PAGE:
Alternative environments

Toronto is a city undergoing constant expansion. It seems that each year more high-rises are being constructed, roads are being paved and re-paved, and untouched green space is slowly shrinking against the expanse of glass, concrete, and steel. In a burgeoning city like Toronto, creativity is imperative in integrating greenery in unlikely places — and as the city grows, so does its network of alternative green spaces.

Greenery at the Toronto Sculpture Garden. RUSABA ALAM/THE VARSITY
At the gates of the Toronto Sculpture Garden on King Street East. In 1981, the City opened the garden across from Cathedral Church of St. James. RUSABA ALAM/THE VARSITY
Looking out to the hallway on the top floor of the Earth Sciences building. RUSABA ALAM/THE VARSITY
The Earth Science Building greenhouse houses a diverse variety of plants. RUSABA ALAM/THE VARSITY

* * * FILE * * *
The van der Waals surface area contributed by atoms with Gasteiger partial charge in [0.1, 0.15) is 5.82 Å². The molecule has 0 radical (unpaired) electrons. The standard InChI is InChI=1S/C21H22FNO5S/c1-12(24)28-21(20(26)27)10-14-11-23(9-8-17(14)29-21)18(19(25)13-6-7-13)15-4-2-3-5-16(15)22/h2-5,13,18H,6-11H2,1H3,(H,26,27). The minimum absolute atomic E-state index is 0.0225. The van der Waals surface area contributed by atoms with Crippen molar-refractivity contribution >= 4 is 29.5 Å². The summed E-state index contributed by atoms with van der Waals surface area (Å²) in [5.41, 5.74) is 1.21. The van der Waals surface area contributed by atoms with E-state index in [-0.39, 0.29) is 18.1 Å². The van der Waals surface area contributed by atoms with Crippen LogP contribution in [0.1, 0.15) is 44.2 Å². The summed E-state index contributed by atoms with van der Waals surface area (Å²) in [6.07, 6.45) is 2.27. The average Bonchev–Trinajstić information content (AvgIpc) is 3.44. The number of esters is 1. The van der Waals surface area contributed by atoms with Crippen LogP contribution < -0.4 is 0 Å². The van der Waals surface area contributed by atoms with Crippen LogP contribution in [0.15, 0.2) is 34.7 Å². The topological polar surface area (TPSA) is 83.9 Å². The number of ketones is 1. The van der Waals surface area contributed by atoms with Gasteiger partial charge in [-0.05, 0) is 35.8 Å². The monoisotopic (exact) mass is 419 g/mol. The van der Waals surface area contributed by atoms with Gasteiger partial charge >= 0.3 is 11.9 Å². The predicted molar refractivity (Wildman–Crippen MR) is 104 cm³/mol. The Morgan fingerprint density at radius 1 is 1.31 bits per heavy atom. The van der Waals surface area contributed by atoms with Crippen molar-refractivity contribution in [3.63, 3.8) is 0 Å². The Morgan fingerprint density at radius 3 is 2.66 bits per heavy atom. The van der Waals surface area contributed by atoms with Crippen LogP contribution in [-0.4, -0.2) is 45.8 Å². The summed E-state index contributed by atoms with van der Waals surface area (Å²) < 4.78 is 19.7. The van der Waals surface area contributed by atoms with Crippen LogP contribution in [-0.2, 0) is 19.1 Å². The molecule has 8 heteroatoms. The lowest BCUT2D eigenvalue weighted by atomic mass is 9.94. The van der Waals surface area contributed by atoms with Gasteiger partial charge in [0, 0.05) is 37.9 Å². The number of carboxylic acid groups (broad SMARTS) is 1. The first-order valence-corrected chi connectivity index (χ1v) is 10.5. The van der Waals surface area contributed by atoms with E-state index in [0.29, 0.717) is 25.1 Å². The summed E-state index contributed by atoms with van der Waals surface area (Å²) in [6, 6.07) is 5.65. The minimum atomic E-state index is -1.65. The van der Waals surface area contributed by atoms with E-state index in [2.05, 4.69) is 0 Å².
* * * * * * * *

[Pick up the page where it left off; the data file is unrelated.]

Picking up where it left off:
On the roof of the Earth Sciences Building in one of three greenhouses open to students on weekdays.
Indoor bamboo garden in the foyer of the Terrence Donnelly Centre for Cellular and Biomolecular Research on College Street. RUSABA ALAM/THE VARSITY
A view of Nathan Phillips Square from the Podium Green Roof. RUSABA ALAM/THE VARSITY
Succulents in the rooftop garden at Toronto City Hall. RUSABA ALAM/THE VARSITY
Inside Palm House at Allan Gardens Conservatory. RUSABA ALAM/THE VARSITY
Visitors at the Palm House at Allan Gardens Conservatory. RUSABA ALAM/THE VARSITY
In the Palm House at Allan Gardens Conservatory. The Palm House was built in 1910 and is designated under the Ontario Heritage Act. RUSABA ALAM/THE VARSITY